- What the Deuce
Desert shindig undermines serious scheduling concernsJo Carter January 3, 2012
Just six short weeks ago, the world's best players were walking wounded. Andy Murray limped out of the ATP World Tour Finals with a groin injury, Novak Djokovic admitted he was spent after struggling with a shoulder injury and Rafael Nadal had lost his passion. Even the tireless David Ferrer admitted he was exhausted.
It was a case of last man standing as Roger Federer, who had enjoyed a few weeks off after the Davis Cup in September, claimed his sixth year-end title. But Federer's fitness was an anomaly as his rivals limped over the finish line.
It was plainly evident that the ATP Tour season was an unsustainable battle of the fittest, underlining the top players' calls for a shorter season, a poignant reminder of Andy Murray's earlier threat of strike action.
"There is extra stress on the body... we work hard and don't get much of a break," Murray said back in September. "We need to have some say in things that go on in our sport, which right now we don't at all really."
But before new ATP president Brad Drewett could get his feet under his new desk, and even before 2012 had arrived, Nadal, Djokovic and Federer were back in action at the Mubadala World Tennis Championship in Abu Dhabi - picking up substantial appearance fees to play in the six-man exhibition event.
The 2012 season has been shortened by two weeks to accommodate the wishes of the players, and yet Nadal and co risk looking like hypocrites by kicking off their season two weeks earlier than necessary.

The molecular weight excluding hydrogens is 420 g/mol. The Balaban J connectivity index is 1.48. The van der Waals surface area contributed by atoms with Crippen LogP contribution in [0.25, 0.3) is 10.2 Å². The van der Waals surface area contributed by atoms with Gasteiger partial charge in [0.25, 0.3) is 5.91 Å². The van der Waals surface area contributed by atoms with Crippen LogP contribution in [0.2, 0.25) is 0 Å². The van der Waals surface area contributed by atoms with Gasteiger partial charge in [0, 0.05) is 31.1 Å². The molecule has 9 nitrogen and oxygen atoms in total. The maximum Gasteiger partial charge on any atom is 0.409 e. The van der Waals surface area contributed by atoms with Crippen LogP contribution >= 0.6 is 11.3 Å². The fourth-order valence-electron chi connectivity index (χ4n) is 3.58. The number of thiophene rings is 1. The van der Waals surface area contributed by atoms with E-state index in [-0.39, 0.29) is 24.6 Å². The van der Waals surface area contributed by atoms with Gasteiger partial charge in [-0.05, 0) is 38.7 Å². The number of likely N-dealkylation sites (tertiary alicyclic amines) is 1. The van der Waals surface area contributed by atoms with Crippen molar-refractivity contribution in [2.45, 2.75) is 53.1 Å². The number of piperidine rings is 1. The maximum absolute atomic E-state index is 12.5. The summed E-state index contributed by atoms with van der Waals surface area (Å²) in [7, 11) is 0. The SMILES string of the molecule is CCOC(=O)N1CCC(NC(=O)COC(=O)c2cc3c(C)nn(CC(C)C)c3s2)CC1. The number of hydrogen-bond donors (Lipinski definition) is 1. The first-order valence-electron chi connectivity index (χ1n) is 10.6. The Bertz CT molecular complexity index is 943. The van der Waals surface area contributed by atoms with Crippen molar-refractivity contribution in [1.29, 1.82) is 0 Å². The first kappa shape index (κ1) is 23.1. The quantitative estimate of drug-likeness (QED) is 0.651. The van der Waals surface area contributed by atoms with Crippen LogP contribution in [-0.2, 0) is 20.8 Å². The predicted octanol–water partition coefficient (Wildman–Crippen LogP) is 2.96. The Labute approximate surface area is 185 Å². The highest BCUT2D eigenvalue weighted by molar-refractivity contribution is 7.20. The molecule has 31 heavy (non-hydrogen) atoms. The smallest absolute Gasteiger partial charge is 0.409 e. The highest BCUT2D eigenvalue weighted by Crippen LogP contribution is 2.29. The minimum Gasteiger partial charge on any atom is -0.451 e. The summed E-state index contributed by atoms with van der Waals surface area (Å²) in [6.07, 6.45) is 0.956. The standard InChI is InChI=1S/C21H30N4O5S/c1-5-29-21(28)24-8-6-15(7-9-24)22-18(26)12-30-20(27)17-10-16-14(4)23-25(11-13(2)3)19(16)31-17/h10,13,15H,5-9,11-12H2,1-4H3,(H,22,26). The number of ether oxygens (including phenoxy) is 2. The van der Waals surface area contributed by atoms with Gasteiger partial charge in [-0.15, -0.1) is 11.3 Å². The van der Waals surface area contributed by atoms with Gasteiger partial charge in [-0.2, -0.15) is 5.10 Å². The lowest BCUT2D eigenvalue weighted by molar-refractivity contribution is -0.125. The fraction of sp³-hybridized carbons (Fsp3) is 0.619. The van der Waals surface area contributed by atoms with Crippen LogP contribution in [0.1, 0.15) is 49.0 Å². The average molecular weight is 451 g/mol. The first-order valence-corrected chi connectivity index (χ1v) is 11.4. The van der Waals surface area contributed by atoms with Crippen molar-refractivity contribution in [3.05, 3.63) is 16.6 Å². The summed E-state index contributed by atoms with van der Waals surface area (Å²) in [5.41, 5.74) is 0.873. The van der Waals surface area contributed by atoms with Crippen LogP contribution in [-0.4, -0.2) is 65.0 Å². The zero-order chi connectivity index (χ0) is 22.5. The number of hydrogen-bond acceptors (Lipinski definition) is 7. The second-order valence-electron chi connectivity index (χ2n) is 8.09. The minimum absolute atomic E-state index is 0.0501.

To add insult to injury (literally), Nadal revealed that he would take a month off after the Australian Open to recover from a nagging shoulder problem - and yet he was happy to risk the injury for the sake of a nice big cheque in Abu Dhabi.
You cannot blame the top players for accepting easy paydays - tennis is their profession, and nobody would turn down a high-paid job which requires little effort. But when players are so resolute in their calls for the season to be shortened, they are seriously undermining their cause by playing in tournaments like Abu Dhabi.
It's unrealistic to expect the top players to win week-in week-out, but when they stagger out of the World Tour Finals, what should be the fifth biggest event of the year after the grand slams (perhaps relegated to sixth this year after the London 2012 Olympics) claiming they need a longer break, they are not doing themselves any favours.
The wellbeing of the players should be paramount for the ATP, tournament organisers, tennis fans and of course the players themselves, but if they want to be taken seriously, they must put their fitness before the health of their bank accounts